Wednesday, November 26, 2008

In sickness & in health: Engage With Grace

On Monday I shared my family's story about the importance of discussing health information over the Thanksgiving holiday. Unbeknownst to me until today, there is also a healthcare blog effort encouraging discussion of end-of-life decisions with family as well that I wholeheartedly support.

My thirtysomething husband & I are extremely unusual for our age in that we've had health care power of attorney and advance health care directives written for many years, have cards on us & authorized paperwork with the People's Memorial Association, and even chosen and stood upon our own grave overlooking the Cascade Mountains.

Morbid? Perhaps. Leaving a crystal clear path so that our family doesn't have to guess what to do with us in the middle of their own deep shock & grief? Absolutely. If you don't already know how intensely painful it is to guess at these types of decisions for someone you love who is terminally ill or just died, please take my word for it: talk about these issues now. I can think of no greater blessing than doing what you can to establish peace of mind.

Thank you for your time and be safe over the holidays.

The following post was written by Alexandra Drane and the Engage With Grace team.

We make choices throughout our lives - where we want to live, what types of activities will fill our days, with whom we spend our time. These choices are often a balance between our desires and our means, but at the end of the day, they are decisions made with intent. But when it comes to how we want to be treated at the end our lives, often we don’t express our intent or tell our loved ones about it. This has real consequences. 73% of Americans would prefer to die at home, but up to 50% die in hospital. More than 80% of Californians say their loved ones “know exactly” or have a “good idea” of what their wishes would be if they were in a persistent coma, but only 50% say they’ve talked to them about their preferences.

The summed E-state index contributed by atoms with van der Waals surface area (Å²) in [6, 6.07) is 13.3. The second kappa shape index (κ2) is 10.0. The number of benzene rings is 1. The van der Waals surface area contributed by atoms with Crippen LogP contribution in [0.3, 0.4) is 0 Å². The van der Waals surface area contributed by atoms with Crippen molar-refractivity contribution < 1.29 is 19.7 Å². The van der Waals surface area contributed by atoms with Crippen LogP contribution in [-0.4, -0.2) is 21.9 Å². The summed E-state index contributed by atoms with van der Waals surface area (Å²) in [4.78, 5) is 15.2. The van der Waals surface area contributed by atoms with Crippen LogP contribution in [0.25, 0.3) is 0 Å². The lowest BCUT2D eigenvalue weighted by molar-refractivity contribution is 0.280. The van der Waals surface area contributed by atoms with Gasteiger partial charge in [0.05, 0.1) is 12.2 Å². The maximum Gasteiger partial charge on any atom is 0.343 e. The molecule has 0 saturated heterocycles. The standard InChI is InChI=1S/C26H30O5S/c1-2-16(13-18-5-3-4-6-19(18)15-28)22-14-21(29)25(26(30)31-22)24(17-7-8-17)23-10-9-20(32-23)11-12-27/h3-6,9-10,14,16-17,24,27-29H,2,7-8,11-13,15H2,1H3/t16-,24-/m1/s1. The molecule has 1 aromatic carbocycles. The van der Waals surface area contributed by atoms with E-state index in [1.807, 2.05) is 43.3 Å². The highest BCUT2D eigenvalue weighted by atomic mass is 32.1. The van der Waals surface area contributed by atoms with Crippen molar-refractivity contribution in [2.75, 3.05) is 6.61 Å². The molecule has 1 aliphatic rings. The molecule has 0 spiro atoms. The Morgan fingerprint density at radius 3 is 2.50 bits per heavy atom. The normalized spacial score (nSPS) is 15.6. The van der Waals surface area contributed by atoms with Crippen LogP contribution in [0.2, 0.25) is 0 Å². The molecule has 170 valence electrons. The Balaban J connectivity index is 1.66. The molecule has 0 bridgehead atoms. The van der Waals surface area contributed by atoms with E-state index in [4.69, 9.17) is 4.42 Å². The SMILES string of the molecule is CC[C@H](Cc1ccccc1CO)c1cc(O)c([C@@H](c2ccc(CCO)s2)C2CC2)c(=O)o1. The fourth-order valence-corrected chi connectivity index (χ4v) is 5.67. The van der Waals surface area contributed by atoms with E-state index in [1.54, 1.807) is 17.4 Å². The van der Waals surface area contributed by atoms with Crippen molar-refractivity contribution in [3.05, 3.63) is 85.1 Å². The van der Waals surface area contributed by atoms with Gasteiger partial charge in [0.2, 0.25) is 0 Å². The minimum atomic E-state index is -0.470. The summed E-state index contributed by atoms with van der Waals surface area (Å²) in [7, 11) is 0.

But our end of life experiences are about a lot more than statistics. They’re about all of us. So the first thing we need to do is start talking. was designed with one simple goal: to help get the conversation about end of life experience started. The idea is simple: Create a tool to help get people talking. One Slide, with just five questions on it. Five questions designed to help get us talking with each other, with our loved ones, about our preferences. And we’re asking people to share this One Slide - wherever and whenever they can - as a presentation, at dinner, at their book club. Just One Slide, just five questions. Let’s start a global discussion that, until now, most of us haven’t had.

Here is what we are asking you to do: go to download The One Slide - and share it at any opportunity - with colleagues, family, friends. Think of the slide as currency and donate just two minutes whenever you can. Commit to being able to answer these five questions about end of life experience for yourself, and for your loved ones. Then commit to helping others do the same. Get this conversation started.

Let’s start a viral movement driven by the change we as individuals can effect…and the incredibly positive impact we could have collectively. Help ensure that all of us - and the people we care for - can end our lives in the same purposeful way we live them.

Just One Slide, just one goal. Think of the enormous difference we can make together. To learn more please go to Thanks.